Blackmail and extortion are some of the oldest tricks in the book—and for good reason: They work. When a criminal threatens to share potentially explosive information with everyone they know, the victim easily panics and is willing to pay any price to protect their privacy and their pride.
In a fresh twist on this age-old crime, scammers have taken to the internet. Online blackmail is nothing new, but a fresh wave of these scams hit the web last month, and it’s already ensnared dozens. Learn how to spot these blackmailing scams and you’ll get to keep your privacy, and your money, too.
Here’s what you need to know about the most recent blackmailing scams.
How it works
The victim gets an email from an alleged hacker claiming to have cracked their passwords, broken into their computer and used their webcam to watch their online activity. They may threaten to reveal that the victim has been visiting disreputable sites or to use their personal information to empty their financial accounts. The scammer then shares a willingness to back off—for the right price, of course.
As proof that they are “legitimate” hackers, the scammers will share an actual password that the victim has used many years ago. They may even include the password in the subject line of the email to grab the victim’s attention and ensure they actually open the email. Often, they’ll also include other bits of stolen data in their message to appear authentic.
If you receive an email like this, don’t panic. There’s no professional hacker behind the scam, no one has watched your online activity, and there’s not much the scammer can do with the information they may have.
The inclusion of the password might give you a scare, but there’s a simple explanation for how the scammer got hold of it. Over the last decade or so, there have been lots of massive database breaches within major corporations, sites and retail stores like Yahoo, eBay, Target, Macy’s, Sony PlayStation and dozens more.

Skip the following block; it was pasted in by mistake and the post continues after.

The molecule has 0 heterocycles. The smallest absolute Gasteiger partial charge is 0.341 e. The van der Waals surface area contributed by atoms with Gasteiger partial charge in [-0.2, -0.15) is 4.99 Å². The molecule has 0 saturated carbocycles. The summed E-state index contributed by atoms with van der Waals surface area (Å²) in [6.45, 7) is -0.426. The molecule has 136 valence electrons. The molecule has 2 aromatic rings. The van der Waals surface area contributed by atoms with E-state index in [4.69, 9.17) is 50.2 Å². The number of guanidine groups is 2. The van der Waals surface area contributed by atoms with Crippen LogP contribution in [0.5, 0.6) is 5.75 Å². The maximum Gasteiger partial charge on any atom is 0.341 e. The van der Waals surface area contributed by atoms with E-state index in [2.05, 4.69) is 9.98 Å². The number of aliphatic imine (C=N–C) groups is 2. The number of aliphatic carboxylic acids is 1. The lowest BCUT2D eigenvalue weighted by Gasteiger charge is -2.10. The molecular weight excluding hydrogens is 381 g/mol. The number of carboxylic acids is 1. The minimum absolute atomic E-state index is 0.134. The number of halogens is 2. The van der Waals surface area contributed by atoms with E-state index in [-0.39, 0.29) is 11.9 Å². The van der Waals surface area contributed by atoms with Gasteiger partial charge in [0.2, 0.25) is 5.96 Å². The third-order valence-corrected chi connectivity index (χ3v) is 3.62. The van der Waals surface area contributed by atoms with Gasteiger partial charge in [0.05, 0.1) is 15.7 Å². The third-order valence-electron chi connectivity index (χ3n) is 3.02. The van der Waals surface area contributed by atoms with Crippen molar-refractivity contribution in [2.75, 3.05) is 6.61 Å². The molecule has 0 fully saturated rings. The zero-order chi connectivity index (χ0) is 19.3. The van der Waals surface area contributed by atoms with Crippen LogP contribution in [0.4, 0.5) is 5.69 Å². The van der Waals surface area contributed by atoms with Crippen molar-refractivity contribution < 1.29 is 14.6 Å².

Thanks to these breaches, there are now huge amounts of personal data and passwords floating around the internet. This data can be easily nabbed by a partially skilled hacker or bought on the black market. Once a scammer gets their hands on a password, they’re free to exhort the victim to pay a steep price in exchange for their privacy or security.
How to spot the scam
Many potential victims recognize this scam for what it is as soon as the hacker claims to have dirt on them. For many others, though, the outdated password is their clue. However, for victims who have been using the same passwords for years, this old code might still be in use and the scam can seem legit.
Now that you are armed with the knowledge that this scam is making its way around the internet and may contain an actual password you once used, or that you may still use, you are already a step ahead. If you receive an email with your password in the subject line, stay calm. Simply ignore the message. Better yet, delete it from your inbox and give it no further thought.
How to protect yourself
There’s not much you can do about any bits of your sensitive data that may be loose on the internet. However, you can do your part to protect yourself from falling prey to this, or a similar scam.
- Update your passwords frequently and use strong, unique codes for each site you visit. You can use a password generator like 1password or LastPass to make this simpler.
- Choose two-factor authentication when possible.
- Never open emails from suspicious or unknown sources.
- If you are targeted, alert the FTC at ftc.gov.
Don’t let those scammers fool you! Be alert, be aware, and learn how to spot these scams for what they are.
Have you been targeted by a blackmailing scam? How did you spot the ruse? Share your experience with us in the comments!